Teacher is identified as 'Mr K' who inspired other suicide-bombers

Mohammed Sidique Khan, 30, had links with an al-Qai'da operative, visited Pakistani religious schools run by terrorist groups and was in Israel in the year that the British Muslims Mohammed Hanif and Omar Khan Sharif arrived to blow up Mike's Place, a jazz bar on the Tel Aviv seafront.

He seems increasingly to be the charismatic "Mr Khan" whose influence the youngest bomber's family voiced fears about in the weeks before the blasts.

Khan was known to Mohammed Junaid Babar, a terrorist in US custody who pleaded guilty last year to providing material support to al-Qa'ida, according to two American intelligence officials. They have said Babar was shown photographs of the four bombers last Thursday and identified Khan as a man he met in Pakistan, from two separate photographs.

The intelligence has not been corroborated by British security services but, if true, would conflict with the initial suggestions that the London bombers were home-grown "clean-skins" completely unknown to security services.

Khan, a one-time primary school teaching assistant from Dewsbury, West Yorkshire, killed six other passengers when he triggered the Edgware Road station bomb. The death toll from the four blasts reached 55 at the weekend.

Khan came to the notice of the police and the security agencies last year over an alleged plot involving a 600lb truck bomb in London but was dismissed as a mere "criminal associate" and no further investigation was done.

It is believed he took part in "low-level" criminality including credit card fraud. Investigators now believe the money raised was used for political and terrorist-related activities, something not foreseen at the time.

Khan's work as a primary school teaching assistant enabled him to join a school delegation to the House of Commons, 12 months ago. But he also went to Pakistan on more than one occasion, visiting madrassas (religious schools) run by Jaish-e-Mohammed, a group that has staged terrorist attacks in Kashmir and has ties to al-Qa'ida.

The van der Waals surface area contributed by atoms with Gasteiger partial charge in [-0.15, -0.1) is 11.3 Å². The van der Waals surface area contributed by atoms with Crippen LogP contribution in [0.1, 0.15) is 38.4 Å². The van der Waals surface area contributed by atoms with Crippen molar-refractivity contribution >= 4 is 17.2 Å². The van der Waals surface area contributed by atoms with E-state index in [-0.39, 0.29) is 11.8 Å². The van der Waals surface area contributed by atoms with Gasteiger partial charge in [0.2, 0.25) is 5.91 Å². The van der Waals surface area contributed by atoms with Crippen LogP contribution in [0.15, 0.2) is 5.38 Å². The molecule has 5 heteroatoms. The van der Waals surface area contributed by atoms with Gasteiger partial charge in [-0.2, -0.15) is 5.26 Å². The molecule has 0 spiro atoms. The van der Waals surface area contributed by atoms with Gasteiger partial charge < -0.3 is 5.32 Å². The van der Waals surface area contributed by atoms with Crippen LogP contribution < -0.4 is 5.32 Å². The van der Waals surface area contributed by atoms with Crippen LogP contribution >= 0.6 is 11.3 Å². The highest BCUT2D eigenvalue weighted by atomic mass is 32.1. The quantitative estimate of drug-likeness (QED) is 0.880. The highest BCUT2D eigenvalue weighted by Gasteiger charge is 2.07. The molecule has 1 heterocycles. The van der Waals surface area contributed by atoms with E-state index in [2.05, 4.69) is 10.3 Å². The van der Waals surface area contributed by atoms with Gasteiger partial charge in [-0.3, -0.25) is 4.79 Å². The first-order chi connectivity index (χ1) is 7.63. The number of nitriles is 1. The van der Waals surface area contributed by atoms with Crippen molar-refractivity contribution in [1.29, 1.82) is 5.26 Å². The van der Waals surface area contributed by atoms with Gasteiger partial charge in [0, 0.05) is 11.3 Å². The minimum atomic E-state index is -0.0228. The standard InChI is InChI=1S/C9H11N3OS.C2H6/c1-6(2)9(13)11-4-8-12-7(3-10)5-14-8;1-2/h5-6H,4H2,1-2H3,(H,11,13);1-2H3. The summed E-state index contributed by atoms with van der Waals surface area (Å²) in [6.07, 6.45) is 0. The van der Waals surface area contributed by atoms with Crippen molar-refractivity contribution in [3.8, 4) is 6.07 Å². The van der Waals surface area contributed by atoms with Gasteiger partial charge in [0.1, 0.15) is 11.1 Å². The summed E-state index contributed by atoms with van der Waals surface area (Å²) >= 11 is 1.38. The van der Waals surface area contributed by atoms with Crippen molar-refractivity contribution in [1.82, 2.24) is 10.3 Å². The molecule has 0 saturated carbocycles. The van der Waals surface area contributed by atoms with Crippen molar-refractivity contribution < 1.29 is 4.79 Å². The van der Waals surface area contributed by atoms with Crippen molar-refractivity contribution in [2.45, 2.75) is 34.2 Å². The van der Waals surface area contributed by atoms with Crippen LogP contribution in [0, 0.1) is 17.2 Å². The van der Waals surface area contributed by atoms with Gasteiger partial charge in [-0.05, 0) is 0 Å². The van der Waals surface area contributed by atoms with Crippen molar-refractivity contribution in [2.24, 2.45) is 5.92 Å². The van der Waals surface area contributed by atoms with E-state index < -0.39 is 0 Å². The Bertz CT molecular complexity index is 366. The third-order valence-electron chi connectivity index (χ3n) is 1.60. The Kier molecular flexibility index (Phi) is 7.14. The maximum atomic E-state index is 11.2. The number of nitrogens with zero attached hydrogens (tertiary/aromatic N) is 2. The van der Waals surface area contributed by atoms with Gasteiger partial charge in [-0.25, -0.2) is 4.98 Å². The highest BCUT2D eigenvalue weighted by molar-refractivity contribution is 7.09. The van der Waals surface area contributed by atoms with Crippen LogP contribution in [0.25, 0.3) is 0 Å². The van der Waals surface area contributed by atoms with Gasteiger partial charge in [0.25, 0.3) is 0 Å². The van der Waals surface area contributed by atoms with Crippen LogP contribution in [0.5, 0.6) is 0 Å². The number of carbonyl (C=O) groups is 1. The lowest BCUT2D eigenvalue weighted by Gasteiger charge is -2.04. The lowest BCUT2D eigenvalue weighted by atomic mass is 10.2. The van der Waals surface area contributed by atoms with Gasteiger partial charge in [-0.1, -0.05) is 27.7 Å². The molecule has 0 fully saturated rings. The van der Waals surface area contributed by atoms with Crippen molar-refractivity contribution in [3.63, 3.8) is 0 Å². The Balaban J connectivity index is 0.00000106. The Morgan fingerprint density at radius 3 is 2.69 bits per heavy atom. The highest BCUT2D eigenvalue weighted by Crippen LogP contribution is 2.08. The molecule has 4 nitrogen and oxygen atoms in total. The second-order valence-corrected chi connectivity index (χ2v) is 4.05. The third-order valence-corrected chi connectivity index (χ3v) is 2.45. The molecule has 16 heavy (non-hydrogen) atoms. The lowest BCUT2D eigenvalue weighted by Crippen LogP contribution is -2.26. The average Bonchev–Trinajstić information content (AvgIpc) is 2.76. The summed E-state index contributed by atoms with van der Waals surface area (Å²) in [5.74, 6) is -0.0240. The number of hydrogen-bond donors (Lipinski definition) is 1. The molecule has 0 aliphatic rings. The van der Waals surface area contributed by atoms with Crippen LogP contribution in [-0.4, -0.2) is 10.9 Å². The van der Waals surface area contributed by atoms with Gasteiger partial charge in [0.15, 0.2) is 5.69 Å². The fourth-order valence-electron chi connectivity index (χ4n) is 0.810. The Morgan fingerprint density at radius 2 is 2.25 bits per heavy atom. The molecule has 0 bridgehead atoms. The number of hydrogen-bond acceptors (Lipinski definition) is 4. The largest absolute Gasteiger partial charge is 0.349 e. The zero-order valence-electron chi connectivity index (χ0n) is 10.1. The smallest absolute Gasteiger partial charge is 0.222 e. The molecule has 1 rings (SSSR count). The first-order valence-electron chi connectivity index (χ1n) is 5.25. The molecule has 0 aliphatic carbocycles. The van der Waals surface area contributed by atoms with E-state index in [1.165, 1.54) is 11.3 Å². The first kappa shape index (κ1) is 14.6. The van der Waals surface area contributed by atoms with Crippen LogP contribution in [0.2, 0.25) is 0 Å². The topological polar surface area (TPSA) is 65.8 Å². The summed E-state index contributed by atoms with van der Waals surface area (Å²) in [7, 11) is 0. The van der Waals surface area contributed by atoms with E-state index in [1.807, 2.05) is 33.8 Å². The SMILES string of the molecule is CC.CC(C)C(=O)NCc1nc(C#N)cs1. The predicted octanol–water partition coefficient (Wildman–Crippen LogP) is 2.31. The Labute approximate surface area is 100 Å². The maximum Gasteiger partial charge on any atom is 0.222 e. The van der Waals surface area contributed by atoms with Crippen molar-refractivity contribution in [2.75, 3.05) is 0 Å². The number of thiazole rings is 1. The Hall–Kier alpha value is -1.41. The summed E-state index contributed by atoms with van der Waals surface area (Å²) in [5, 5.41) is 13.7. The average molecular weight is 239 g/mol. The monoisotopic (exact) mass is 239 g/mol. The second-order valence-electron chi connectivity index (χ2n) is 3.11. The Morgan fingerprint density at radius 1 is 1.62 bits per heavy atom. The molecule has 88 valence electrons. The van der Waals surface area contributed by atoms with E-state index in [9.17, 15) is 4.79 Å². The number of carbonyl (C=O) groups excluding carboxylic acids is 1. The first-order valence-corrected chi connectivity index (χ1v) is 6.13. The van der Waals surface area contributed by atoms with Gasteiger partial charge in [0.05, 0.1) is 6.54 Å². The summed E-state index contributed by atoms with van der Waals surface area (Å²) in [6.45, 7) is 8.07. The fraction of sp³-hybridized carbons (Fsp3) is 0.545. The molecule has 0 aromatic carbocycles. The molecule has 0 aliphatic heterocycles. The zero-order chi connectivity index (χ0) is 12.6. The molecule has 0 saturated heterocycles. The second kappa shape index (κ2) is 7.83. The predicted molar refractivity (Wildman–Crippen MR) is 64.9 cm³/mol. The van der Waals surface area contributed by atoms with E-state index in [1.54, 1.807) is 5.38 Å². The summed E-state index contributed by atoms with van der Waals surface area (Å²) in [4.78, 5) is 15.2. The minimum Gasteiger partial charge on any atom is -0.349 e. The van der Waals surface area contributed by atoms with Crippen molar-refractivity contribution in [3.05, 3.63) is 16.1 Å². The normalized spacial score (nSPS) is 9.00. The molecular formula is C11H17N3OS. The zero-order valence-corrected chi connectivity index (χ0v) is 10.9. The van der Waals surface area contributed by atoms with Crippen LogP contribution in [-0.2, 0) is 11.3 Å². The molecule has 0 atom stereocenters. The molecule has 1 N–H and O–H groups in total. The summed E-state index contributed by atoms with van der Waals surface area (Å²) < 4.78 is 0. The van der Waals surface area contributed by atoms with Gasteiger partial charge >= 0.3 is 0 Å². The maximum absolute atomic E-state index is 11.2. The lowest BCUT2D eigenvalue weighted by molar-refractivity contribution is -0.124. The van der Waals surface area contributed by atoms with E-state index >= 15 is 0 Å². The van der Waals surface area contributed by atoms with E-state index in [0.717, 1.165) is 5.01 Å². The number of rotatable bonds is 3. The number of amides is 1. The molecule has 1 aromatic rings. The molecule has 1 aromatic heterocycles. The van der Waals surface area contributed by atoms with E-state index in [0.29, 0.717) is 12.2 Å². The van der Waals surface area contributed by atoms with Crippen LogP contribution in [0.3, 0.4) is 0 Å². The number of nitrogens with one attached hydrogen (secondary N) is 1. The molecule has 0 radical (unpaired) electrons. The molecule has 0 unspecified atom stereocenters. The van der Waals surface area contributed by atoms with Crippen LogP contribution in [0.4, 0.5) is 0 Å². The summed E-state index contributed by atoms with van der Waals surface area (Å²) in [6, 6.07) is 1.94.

The group was allegedly banned by Pakistan after pressure from the US but continues to operate under different names. Khan is also said to have attended a madrassa run by the group Jamat-e-Islam, which is legal and has a huge network of ancillary organisations within Pakistan.

Khan's links to the Mike's Place bombing remain uncertain. Israeli security services refused to confirm or deny reports in Ma'ariv, an Israeli mass-circulation daily paper, that he visited Israel in 2003. But informed sources believe he did help plan the bombing. British security sources said they were unaware that Khan had been in Israel at the time.

The Israeli secret service, Mossad, is understood to be sharing information with its British counterparts. According to Israeli media, another British-born terrorist, the "shoe-bomber" Richard Reid, also visited Israel on a reconnaissance mission before he tried to blow up an airliner bound for Miami in December 2001. Bashir Ahmed, Shahzad Tanweer's uncle, said Khan "groomed" his nephew in a gymnasium below the Hardy Street mosque near the family's home in Beeston, Leeds. "It was below the mosque and the only adult inside was Khan. At the time, no one had a problem [with that] because he was a respected teacher," he said.

The gymnasium's equipment was funded through two £2,000 European aid grants awarded by Leeds City Council, though the council said that the local Kashmir Muslims Welfare Association ­ and not Khan ­ had applied for the grant.

Khan's emergence as a central figure behind the bombings is extraordinary, given the six months he once spent advising youngsters about the perils of drugs, a project that culminated in a brochure on the subject. The project leader said yesterday that Khan had insisted a British flag must be part of the leaflet. "I was born here and I am proud of it," he had said.

The theory that an al-Qa'ida figure known to MI5 may have slipped briefly into Britain to supervise the bombings is becoming increasingly discredited and may be a case of mistaken identity. But Magdi Mahmoud el-Nashar, who was arrested in Cairo on Friday, is still considered important to the investigation.